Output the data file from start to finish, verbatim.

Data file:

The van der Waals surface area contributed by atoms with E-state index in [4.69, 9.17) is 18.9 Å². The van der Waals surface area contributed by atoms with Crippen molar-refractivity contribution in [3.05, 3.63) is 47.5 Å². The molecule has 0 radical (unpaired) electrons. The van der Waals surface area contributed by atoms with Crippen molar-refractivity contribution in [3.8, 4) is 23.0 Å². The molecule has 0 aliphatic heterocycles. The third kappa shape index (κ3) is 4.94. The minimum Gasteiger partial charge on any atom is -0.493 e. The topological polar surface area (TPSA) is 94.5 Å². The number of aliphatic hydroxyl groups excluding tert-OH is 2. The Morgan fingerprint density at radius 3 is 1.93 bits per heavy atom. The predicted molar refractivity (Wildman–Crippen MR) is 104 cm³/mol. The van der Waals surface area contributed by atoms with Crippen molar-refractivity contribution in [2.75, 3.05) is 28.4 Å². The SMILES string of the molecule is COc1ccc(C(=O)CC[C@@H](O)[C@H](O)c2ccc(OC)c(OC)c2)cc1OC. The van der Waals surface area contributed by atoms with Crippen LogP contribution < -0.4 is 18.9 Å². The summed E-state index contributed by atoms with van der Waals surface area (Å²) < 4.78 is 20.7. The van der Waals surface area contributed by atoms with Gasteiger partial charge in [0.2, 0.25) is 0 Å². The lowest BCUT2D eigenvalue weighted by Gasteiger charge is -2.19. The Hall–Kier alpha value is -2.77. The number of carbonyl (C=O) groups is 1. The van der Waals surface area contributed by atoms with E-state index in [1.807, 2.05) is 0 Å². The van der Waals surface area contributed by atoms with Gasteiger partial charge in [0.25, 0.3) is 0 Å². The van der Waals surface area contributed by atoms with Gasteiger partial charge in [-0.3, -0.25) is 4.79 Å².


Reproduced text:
The van der Waals surface area contributed by atoms with E-state index in [4.69, 9.17) is 18.9 Å². The van der Waals surface area contributed by atoms with Crippen molar-refractivity contribution in [3.05, 3.63) is 47.5 Å². The molecule has 0 radical (unpaired) electrons. The van der Waals surface area contributed by atoms with Crippen molar-refractivity contribution in [3.8, 4) is 23.0 Å². The molecule has 0 aliphatic heterocycles. The third kappa shape index (κ3) is 4.94. The minimum Gasteiger partial charge on any atom is -0.493 e. The topological polar surface area (TPSA) is 94.5 Å². The number of aliphatic hydroxyl groups excluding tert-OH is 2. The Morgan fingerprint density at radius 3 is 1.93 bits per heavy atom. The predicted molar refractivity (Wildman–Crippen MR) is 104 cm³/mol. The van der Waals surface area contributed by atoms with Crippen molar-refractivity contribution in [2.75, 3.05) is 28.4 Å². The SMILES string of the molecule is COc1ccc(C(=O)CC[C@@H](O)[C@H](O)c2ccc(OC)c(OC)c2)cc1OC. The van der Waals surface area contributed by atoms with Crippen LogP contribution < -0.4 is 18.9 Å². The summed E-state index contributed by atoms with van der Waals surface area (Å²) < 4.78 is 20.7. The van der Waals surface area contributed by atoms with Gasteiger partial charge in [0.2, 0.25) is 0 Å². The lowest BCUT2D eigenvalue weighted by Gasteiger charge is -2.19. The Hall–Kier alpha value is -2.77. The number of carbonyl (C=O) groups is 1. The van der Waals surface area contributed by atoms with E-state index in [1.807, 2.05) is 0 Å². The van der Waals surface area contributed by atoms with Gasteiger partial charge in [0.25, 0.3) is 0 Å². The van der Waals surface area contributed by atoms with Gasteiger partial charge in [-0.3, -0.25) is 4.79 Å².